Ian Lemmonds, the exhibition's curator, writes that the exhibition is about artists being good at being bad at things and that "if you are inspired enough by what you do, that inspiration turns into a kind of resistance." This sounds a bit like a low-brow call to arms; a defense of funny and colorful "bad" work in a perceived fine art world that favors somber abstraction.
"Inspired Resistance" is largely a painting exhibition, so it is possible that the titular "resistance" refers to the particular existential quandaries of 21st century painters. Paulus' sparkly paintings of Barbara Streisand wearing a smiley-face mask may not make you question your human residence in the maw of time, but they do ask you to consider the use of celebrity and pop iconography as interesting heirs to some of painting's traditional concerns.
There will be a gallery talk at Crosstown Arts on Saturday, February 22 at 1:30 pm.
Architecture is supposed to be the most accessible art form. As New York Times critic Allison Arieff wrote in 2012, "Architecture…carries a burden that the other arts don’t — it must reconcile aesthetics and ideas with user functionality. A painting or a novel need only please or provoke its audience; it doesn’t then also require setbacks, parking minimums and LEED certification." Buildings are everywhere. Not everyone collects oil paintings, but everyone uses buildings.
Arieff's op-ed ("Why Don't We Read About Architecture?") goes onto criticize writers for using words like "demassification" and "attitudinally" to describe architecture. These words are inaccessible for the majority of people (who, assumably, didn't have four+ years of theory education at the College of Their Choice.) Instead, she suggests writers use clean, simple, action-driven language to describe the functional arts.
But what to do when the architecture is not functional or accessible? Or, in the case of "Protoplastic," Igor Siddiqui's recently-opened exhibition at TOPS Gallery, when an architect has architected…well, art?
Siddiqui, a professor at the University of Texas in Austin, is a Yale-educated architect and the principal of Isssstudio, an architecture and design firm responsible for projects like "Mas Moss" (a curtain made from soy-dyed biodegradable cable and ball moss) and Ceramic Tesssseltile (an irregularly shaped tesselating tile that "produces the greatest degree of variation when multiplied across the larger field.") His design work is mathy and techy and Green, and the online descriptions of his projects throw around terms like "morphogenesis."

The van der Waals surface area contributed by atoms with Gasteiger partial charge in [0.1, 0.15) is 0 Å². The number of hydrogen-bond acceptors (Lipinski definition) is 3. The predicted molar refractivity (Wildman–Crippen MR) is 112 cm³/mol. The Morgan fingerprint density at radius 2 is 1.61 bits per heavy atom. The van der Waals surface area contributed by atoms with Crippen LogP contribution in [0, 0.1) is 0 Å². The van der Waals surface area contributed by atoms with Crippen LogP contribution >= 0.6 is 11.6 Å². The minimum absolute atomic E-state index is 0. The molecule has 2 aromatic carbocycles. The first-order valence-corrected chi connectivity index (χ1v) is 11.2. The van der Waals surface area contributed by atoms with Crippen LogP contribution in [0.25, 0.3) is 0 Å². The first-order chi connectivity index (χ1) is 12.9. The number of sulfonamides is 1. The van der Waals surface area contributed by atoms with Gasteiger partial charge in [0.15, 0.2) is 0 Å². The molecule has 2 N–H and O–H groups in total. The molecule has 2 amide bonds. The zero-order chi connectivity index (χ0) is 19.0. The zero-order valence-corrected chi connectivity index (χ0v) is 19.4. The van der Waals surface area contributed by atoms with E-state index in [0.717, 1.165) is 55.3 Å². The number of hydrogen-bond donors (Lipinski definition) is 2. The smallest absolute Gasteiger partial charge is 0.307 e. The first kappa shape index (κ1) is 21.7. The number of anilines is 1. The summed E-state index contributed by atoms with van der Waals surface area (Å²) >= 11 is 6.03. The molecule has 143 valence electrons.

"Protoplastic" can be understood as a flexing of the same design muscles that shoulder the architect's professional work. The installation, designed particularly for TOPS, involves custom acrylic moulds and biodegradable reliefs. Sheets of bright-white plastic are impressed with radial patterns of lines. The sheets are arranged in a free-standing pattern around the space. In the small basement gallery, the viewer could conceivably feel as if she were in the middle of a large, elegantly executed rodent maze.
It is difficult to confess. Confessions can be genuine, but the "confessional" is a codified genre, with all the perks and failings of a genre. Starting with St. Augustine and perhaps continuing to James Frey, the confessional has seen some high and low points.
Chris Miner, the video artist and director of Crosstown Arts, knows this well. The artist's latest show, "The Gospel According to a Young American" is a comprehensive retrospective of almost 15 years of video art. Over 40 videos, broadcast on 20 boxy televisions, comprise a record of Miner's confessions— about marriage, faith and understanding. The pieces vacillate between Miner's raw, un-ironic self-professions and deftly ironized portraits of his surroundings.